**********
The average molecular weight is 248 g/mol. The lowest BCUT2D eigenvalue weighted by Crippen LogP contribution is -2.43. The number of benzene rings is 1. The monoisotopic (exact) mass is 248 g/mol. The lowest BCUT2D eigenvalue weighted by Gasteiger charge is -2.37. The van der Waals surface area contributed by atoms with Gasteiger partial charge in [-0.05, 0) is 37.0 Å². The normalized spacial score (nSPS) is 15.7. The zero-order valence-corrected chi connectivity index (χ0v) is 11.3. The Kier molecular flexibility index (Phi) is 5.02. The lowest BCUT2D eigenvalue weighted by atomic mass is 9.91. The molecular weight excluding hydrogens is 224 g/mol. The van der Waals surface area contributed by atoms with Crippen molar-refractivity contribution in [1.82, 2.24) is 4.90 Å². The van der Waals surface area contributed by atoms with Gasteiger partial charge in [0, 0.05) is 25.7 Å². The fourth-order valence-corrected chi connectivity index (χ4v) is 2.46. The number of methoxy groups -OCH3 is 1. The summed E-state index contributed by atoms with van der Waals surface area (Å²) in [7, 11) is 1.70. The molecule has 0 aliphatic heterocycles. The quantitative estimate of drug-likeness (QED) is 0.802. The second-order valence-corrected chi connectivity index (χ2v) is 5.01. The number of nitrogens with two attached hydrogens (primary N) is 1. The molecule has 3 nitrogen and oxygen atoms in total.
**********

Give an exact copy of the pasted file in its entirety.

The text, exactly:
The average molecular weight is 248 g/mol. The lowest BCUT2D eigenvalue weighted by Crippen LogP contribution is -2.43. The number of benzene rings is 1. The monoisotopic (exact) mass is 248 g/mol. The lowest BCUT2D eigenvalue weighted by Gasteiger charge is -2.37. The van der Waals surface area contributed by atoms with Gasteiger partial charge in [-0.05, 0) is 37.0 Å². The normalized spacial score (nSPS) is 15.7. The zero-order valence-corrected chi connectivity index (χ0v) is 11.3. The Kier molecular flexibility index (Phi) is 5.02. The lowest BCUT2D eigenvalue weighted by atomic mass is 9.91. The molecular weight excluding hydrogens is 224 g/mol. The van der Waals surface area contributed by atoms with Crippen molar-refractivity contribution in [1.82, 2.24) is 4.90 Å². The van der Waals surface area contributed by atoms with Gasteiger partial charge in [0, 0.05) is 25.7 Å². The fourth-order valence-corrected chi connectivity index (χ4v) is 2.46. The number of methoxy groups -OCH3 is 1. The summed E-state index contributed by atoms with van der Waals surface area (Å²) in [7, 11) is 1.70. The molecule has 0 aliphatic heterocycles. The quantitative estimate of drug-likeness (QED) is 0.802. The second-order valence-corrected chi connectivity index (χ2v) is 5.01. The number of nitrogens with two attached hydrogens (primary N) is 1. The molecule has 3 nitrogen and oxygen atoms in total.